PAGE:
Friday, August 31, 2012

Edible Invertebrates

    If you ask a person whether they like eating invertebrates, you'll almost always get a resounding "NO!". However, if you ask them if they like eating seafood, ninty-nine percent of the time you'll get the completely opposite response. "Of course!", "I love shrimp...and lobster, and crabs..", "Calamari rocks my world"...etc. But...they are the same question! Almost all seafood that people eat and love are in the invertebrates, but most people don't like to think of them that way.
Looks yummy, huh? Image from
       Most seafood, which includes things like lobsters, oysters, crabs, shrimp, snails and other groups, comes from the sea. But there are freshwater invertebrates (crawfish, mussels) that are also included in the group. Overall, though, what most Americans consider "food" in the invertebrates category comes from the aquatic world where we normally don't really "see" them or interact with them. Oysters come from a "murky bay", or lobster "from the bottom of the ocean". We really don't know what they are doing or why. Just that they are tasty when we fish them out.
       Terrestrial invertebrates, on the other hand, we interact with on a more regular basis. We stomp on them on the sidewalk, we swat them when they land on our wall, we curse them when they eat our plants. We see what they are doing, and we know what they are eating. Our terrestrial ecosystem is the same one shared with them, and therefore we know more about them. And people don't really like to eat things that they know more about, especially when its one of the largest terrestrial arthropod groups, the insects.
      Insects share many of the same characteristics as their larger kin, the Crustacea, which is again one of the favorite types of seafood for people. They have a hard, jointed exoskeleton, and a muscular thorax (or head-thorax in crustacea, called a cephalothorax) and abdomen ("tail" in shrimp). Both groups share the same muscles, or "meat", but the biggest difference in edibility is how much meat there is relative to how much exoskeleton (how much work you have to do to get past the hard shells to get to the meat). Insects have a relatively high amount of shell to meat ratio, but they taste very similar to seafood. Yes, over the years I've eaten lots of different insects, and they can taste great!
       Because insects are so numerous compared to seafood invertebrates (whose populations are declining due to habitat loss, over fishing, etc.), there has been a push to change the way people see insects. Other countries and cultures have been eating insects for centuries, but it hasn't really taken off in America or European countries. Denmark has been on the fore-front of this issue, though, and several other European countries have been pushing for insects to be used instead of meat for protein sources. Even here in the United States, we have started to see some offerings of insect fares in popular culture!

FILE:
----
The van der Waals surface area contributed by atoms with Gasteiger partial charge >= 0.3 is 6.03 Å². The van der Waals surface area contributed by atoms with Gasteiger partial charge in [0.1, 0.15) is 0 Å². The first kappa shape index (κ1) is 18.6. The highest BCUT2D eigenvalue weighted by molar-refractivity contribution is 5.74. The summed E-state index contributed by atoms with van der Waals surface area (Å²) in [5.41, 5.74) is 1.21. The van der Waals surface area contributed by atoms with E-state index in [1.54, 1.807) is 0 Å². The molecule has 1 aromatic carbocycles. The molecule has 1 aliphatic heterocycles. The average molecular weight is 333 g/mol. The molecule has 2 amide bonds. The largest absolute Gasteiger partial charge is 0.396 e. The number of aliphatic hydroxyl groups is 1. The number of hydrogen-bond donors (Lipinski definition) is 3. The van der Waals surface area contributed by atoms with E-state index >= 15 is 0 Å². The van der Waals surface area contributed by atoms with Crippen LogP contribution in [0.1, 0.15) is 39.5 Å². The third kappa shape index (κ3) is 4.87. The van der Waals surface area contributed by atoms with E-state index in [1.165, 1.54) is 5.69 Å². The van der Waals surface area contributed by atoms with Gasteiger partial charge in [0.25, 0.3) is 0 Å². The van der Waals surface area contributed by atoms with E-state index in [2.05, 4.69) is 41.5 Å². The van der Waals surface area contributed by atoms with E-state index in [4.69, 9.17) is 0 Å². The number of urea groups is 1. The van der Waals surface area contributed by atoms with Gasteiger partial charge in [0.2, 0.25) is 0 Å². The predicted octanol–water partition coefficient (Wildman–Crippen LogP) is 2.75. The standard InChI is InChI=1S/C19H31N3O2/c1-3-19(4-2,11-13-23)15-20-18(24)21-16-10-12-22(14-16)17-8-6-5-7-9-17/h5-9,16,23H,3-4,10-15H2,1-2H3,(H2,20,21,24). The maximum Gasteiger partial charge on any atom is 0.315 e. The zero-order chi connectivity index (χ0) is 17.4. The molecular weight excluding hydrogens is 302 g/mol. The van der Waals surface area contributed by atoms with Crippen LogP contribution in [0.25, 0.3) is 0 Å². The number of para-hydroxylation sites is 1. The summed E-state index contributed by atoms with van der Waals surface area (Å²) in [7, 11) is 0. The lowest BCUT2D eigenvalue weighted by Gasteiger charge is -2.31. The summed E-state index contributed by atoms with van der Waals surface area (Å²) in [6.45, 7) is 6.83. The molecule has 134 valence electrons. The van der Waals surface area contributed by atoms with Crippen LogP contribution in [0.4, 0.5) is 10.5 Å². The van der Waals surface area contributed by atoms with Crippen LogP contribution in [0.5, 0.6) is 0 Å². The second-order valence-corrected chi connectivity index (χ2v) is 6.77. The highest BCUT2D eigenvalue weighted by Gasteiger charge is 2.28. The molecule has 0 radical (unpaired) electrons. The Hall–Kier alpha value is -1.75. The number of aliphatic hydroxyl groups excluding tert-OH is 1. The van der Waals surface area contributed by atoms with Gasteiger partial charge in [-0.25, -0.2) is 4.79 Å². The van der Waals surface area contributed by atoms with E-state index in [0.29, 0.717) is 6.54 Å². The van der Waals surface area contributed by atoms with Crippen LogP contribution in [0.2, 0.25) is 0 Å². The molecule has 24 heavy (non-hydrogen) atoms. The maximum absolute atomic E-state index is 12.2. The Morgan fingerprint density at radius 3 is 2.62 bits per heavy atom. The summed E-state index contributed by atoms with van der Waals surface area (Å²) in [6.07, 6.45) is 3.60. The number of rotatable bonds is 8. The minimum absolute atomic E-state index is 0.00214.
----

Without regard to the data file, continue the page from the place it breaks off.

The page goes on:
Some wares found at the Pop store in OKC. Yes, I've had the Crick-ettes!
     Will Americans catch the love for terrestrial invertebrates the way we have with seafood? I'm not so sure, but I think we're headed in the right direction. Hopefully when I ask the next person whether they like eating invertebrates, soon it will be a big "YES!!".

Friday, August 24, 2012

Longhorn Beetles

     Here in Oklahoma we have a fair amount of trees, shrubs, and other hardwood plants. And, if you have these plants in your yard or go hiking in the forest, you're likely to see Long-horned beetles, or beetles in the Cerambycidae family. These beetles are named for their very long antennae, which can look like "horns" when you look at them from the top. Male beetles often have longer antennae than females, and in some groups the males actually put one of each antennae around the sides of a female and follow behind her to "guard" her from other potential suitors.
Example of a Long Horn beetle's long antennae. Image from (
       Long-horned beetles are very diverse, and are nearly always associated with trees or logs since their larvae bore into wood. The adult beetles, as seen here, gnaw into wood with their tough mandibles (mouth parts) to make areas in trees or logs for their eggs. Long-horned beetles can be very large, with some of the largest beetles on recorded on earth belonging to this group (some as big as your hand!), to small and fitting the area of a pencil eraser. Almost all, though, have antennae that are at least as long as their wings, have the antennae come out of their heads right next to their eyes (sometimes taking up the area of their eyes, called emarginated eyes), and sometimes with large, fuzzy "feet" (tarsomeres).
Some diversity of Arkansas and Oklahoman long horn beetles
     Some of the most commonly seen and attractive long horn beetles in Oklahoma is the Cottonwood Borer, which as a larvae feeds on the wood of cottonwood trees. They can be up to an inch and a half long, and have an attractive white and black pattern on their wings. Even though they look fearsome with their spines and size, they are perfectly harmless and unlikely to harm you.
Cottonwood Borers (black and white), and other long horn beetles